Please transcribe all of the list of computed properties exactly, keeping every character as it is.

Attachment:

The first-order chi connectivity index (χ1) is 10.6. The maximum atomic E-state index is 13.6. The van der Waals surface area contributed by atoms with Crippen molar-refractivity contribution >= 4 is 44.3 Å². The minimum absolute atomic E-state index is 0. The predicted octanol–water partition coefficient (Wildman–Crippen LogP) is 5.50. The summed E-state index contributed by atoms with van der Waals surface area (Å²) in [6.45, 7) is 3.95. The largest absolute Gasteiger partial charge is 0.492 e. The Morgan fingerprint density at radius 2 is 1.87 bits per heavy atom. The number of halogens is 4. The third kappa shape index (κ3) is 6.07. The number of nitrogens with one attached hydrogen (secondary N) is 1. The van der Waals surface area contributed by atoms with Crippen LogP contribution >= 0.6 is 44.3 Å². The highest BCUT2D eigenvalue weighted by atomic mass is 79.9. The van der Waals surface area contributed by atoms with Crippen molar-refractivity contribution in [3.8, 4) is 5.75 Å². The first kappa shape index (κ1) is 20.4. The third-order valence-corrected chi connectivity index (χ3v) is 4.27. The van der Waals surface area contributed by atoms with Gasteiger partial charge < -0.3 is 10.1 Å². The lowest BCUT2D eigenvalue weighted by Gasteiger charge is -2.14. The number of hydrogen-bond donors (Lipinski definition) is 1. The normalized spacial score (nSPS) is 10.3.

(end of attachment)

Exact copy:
The first-order chi connectivity index (χ1) is 10.6. The maximum atomic E-state index is 13.6. The van der Waals surface area contributed by atoms with Crippen molar-refractivity contribution >= 4 is 44.3 Å². The minimum absolute atomic E-state index is 0. The predicted octanol–water partition coefficient (Wildman–Crippen LogP) is 5.50. The summed E-state index contributed by atoms with van der Waals surface area (Å²) in [6.45, 7) is 3.95. The largest absolute Gasteiger partial charge is 0.492 e. The Morgan fingerprint density at radius 2 is 1.87 bits per heavy atom. The number of halogens is 4. The third kappa shape index (κ3) is 6.07. The number of nitrogens with one attached hydrogen (secondary N) is 1. The van der Waals surface area contributed by atoms with Crippen LogP contribution >= 0.6 is 44.3 Å². The highest BCUT2D eigenvalue weighted by atomic mass is 79.9. The van der Waals surface area contributed by atoms with Crippen molar-refractivity contribution in [3.8, 4) is 5.75 Å². The first kappa shape index (κ1) is 20.4. The third-order valence-corrected chi connectivity index (χ3v) is 4.27. The van der Waals surface area contributed by atoms with Gasteiger partial charge < -0.3 is 10.1 Å². The lowest BCUT2D eigenvalue weighted by Gasteiger charge is -2.14. The number of hydrogen-bond donors (Lipinski definition) is 1. The normalized spacial score (nSPS) is 10.3.